Saturday, December 31, 2011
If you are leading a volunteer workforce, you are in good company. The US Department of Labor reported that this past year (ending September 2011) that there were 62.8 million people that were actively volunteering in some organization. These people came from all walks of life, all economic classes, some college, some not, all races, both genders, young and old.
On average they spent about 52 hours in the past year volunteering, about one hour a week.
While you may not remember all these numbers, remember the "one hour a week".
Studies have shown that in about an hour, the average volunteer can be fully trained to perform the job for which they are assigned. The church jobs that volunteers fill range from some simple jobs like handing out the weekly bulletin or folding chairs to more complex tasks like supervising a nursery or leading worship.
What is unfortunate is that all too often, we don't give these volunteers the one hour of training that they need. This is unfortunate because the church is one big volunteer-run organization. Since the day of Pentecost, the vast majority of the leaders in the Church have been volunteers. Volunteers provide the invitation, the hospitality, the teaching, the training, the development and also the governance of most churches.
When training is inadequate, volunteers don't get the opportunity to fully understand the importance of their role. Without proper training they can't lead and without leadership the mission suffers.
Fortunately the best people to do the training is volunteers. We just need to give them the opportunity and let them know it is a priority; let them find the one-hour to train. Let them lead.....62.8 million can't be wrong.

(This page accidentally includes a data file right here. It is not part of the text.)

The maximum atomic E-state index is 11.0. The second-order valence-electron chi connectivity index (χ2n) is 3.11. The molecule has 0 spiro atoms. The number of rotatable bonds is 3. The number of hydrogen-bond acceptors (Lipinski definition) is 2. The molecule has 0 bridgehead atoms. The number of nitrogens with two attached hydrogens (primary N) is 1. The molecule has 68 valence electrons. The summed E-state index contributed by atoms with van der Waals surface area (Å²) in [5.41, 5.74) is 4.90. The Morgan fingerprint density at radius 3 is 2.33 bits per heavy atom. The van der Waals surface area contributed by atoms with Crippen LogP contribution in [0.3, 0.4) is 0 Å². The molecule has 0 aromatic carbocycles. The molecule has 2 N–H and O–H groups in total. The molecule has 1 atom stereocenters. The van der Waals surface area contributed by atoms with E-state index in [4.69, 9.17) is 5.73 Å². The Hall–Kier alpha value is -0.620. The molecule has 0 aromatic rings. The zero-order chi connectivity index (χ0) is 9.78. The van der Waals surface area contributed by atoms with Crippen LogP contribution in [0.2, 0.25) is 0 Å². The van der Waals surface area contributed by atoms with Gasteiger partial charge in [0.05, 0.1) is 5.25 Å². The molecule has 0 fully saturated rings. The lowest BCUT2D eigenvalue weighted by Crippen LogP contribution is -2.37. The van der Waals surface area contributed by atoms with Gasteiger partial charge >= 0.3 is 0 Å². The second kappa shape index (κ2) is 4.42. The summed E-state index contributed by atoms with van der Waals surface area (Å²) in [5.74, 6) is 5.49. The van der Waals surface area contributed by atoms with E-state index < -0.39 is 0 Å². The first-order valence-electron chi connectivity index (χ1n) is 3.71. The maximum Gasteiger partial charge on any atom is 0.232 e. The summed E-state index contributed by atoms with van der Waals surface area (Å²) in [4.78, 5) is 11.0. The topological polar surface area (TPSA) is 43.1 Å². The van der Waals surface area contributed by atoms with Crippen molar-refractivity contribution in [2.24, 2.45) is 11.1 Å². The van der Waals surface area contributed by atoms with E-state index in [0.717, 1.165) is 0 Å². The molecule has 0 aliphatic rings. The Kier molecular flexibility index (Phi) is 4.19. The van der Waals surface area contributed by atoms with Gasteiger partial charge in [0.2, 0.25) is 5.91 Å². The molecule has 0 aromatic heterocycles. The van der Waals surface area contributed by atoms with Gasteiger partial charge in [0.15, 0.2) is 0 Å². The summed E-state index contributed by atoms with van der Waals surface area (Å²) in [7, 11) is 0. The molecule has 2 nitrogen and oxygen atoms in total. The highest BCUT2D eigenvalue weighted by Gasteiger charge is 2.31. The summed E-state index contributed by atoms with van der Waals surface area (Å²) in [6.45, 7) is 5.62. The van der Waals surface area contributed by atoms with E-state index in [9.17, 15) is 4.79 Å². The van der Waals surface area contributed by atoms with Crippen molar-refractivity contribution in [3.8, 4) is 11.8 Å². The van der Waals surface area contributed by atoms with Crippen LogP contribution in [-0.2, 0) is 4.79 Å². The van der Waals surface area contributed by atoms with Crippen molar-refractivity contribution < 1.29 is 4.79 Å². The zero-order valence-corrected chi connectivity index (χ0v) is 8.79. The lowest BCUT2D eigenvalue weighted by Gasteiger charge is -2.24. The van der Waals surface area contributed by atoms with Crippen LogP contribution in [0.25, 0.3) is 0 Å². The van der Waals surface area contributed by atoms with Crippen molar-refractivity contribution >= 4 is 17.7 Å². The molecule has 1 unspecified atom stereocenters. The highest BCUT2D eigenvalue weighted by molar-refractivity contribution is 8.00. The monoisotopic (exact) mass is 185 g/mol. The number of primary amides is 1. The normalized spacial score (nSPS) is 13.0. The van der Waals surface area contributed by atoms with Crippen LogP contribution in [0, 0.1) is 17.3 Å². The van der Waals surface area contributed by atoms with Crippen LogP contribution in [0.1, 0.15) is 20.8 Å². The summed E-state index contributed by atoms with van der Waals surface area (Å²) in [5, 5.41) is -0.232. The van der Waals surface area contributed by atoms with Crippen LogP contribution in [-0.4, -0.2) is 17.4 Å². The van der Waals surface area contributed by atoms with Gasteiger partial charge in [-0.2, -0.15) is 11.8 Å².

Saturday, December 17, 2011
Thursday, December 15, 2011
The church is told to "make disciples". Jesus demonstrated that one of the ways to be effective in developing disciples was to actually spend three years with just twelve of them. Jesus and his disciples were together in the desert, on the mountains, in boats during the storm and through some difficult times.
Often there may be short cuts we can embrace but typically while we may be convinced we are being efficient, we aren't necessarily effective. I lived in Mexico for almost three years and I learned that particularly in Latin America, developing relationships takes time. It takes time and effective leadership that allows us to transfer skills and a passion for people. To effectively train and disciple others we need to provide feedback, offer suggestions and demonstrate support.
If our objective in ministry is to train and develop others that are to become effective in ministry then we are following the Biblical mandate. Christ gave us (who are called to lead in ministry) "to equip His people people for works of service, so that the body of Christ may be built up" (Eph 4:12)
Now that's being effective!
Wednesday, November 30, 2011
I certainly understand why they are making the claim, they are trying to communicate clearly that they are extending every effort to accomplish a task.
Most of us understand that 150 percent is arguably impossible. One of the things I teach as well is that 100 percent is also not a good objective when it comes to church processes, procedures and systems. A more reasonable objective is to achieve 90 percent of what is desired as the additional effort to achieve it all requires a huge expenditure of resources, both capital (money) as well as time that can be better used on other endeavors. In fact studies have shown that often 90 percent of the desired result can be accomplished with as little as 10 percent of the effort: A 90/10 solution.
Let’s assume that you are leading a church that is looking into a computer system that has capabilities that include children check-in, small groups, membership, giving and volunteer tracking. Being a good leader you assemble the heads of various ministries, announce to them that you are going to be purchasing and/or developing a new system that handles the handful of tasks you have already identified and invite them to become a member of the selection and implementation team.